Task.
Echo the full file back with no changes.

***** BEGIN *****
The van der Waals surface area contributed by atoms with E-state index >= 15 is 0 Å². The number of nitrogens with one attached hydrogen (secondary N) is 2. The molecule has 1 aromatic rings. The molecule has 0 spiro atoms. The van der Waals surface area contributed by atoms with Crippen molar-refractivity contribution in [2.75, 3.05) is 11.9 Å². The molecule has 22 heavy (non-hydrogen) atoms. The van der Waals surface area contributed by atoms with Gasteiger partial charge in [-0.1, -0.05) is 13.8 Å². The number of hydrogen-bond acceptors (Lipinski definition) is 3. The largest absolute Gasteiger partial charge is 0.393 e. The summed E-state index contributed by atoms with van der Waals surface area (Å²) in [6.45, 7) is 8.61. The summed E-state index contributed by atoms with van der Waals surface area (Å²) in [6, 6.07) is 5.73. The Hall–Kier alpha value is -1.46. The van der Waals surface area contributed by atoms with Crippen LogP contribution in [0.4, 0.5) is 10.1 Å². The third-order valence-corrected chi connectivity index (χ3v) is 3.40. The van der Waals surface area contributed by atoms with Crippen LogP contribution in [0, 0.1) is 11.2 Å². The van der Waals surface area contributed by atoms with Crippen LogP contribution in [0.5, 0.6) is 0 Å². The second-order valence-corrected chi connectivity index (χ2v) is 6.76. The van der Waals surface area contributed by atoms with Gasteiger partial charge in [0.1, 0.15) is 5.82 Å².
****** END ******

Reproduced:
The van der Waals surface area contributed by atoms with E-state index >= 15 is 0 Å². The number of nitrogens with one attached hydrogen (secondary N) is 2. The molecule has 1 aromatic rings. The molecule has 0 spiro atoms. The van der Waals surface area contributed by atoms with Crippen molar-refractivity contribution in [2.75, 3.05) is 11.9 Å². The molecule has 22 heavy (non-hydrogen) atoms. The van der Waals surface area contributed by atoms with Gasteiger partial charge in [-0.1, -0.05) is 13.8 Å². The number of hydrogen-bond acceptors (Lipinski definition) is 3. The largest absolute Gasteiger partial charge is 0.393 e. The summed E-state index contributed by atoms with van der Waals surface area (Å²) in [6.45, 7) is 8.61. The summed E-state index contributed by atoms with van der Waals surface area (Å²) in [6, 6.07) is 5.73. The Hall–Kier alpha value is -1.46. The van der Waals surface area contributed by atoms with Crippen LogP contribution in [0.4, 0.5) is 10.1 Å². The third-order valence-corrected chi connectivity index (χ3v) is 3.40. The van der Waals surface area contributed by atoms with Crippen LogP contribution in [0, 0.1) is 11.2 Å². The van der Waals surface area contributed by atoms with Crippen LogP contribution in [0.5, 0.6) is 0 Å². The second-order valence-corrected chi connectivity index (χ2v) is 6.76. The van der Waals surface area contributed by atoms with Gasteiger partial charge in [0.1, 0.15) is 5.82 Å².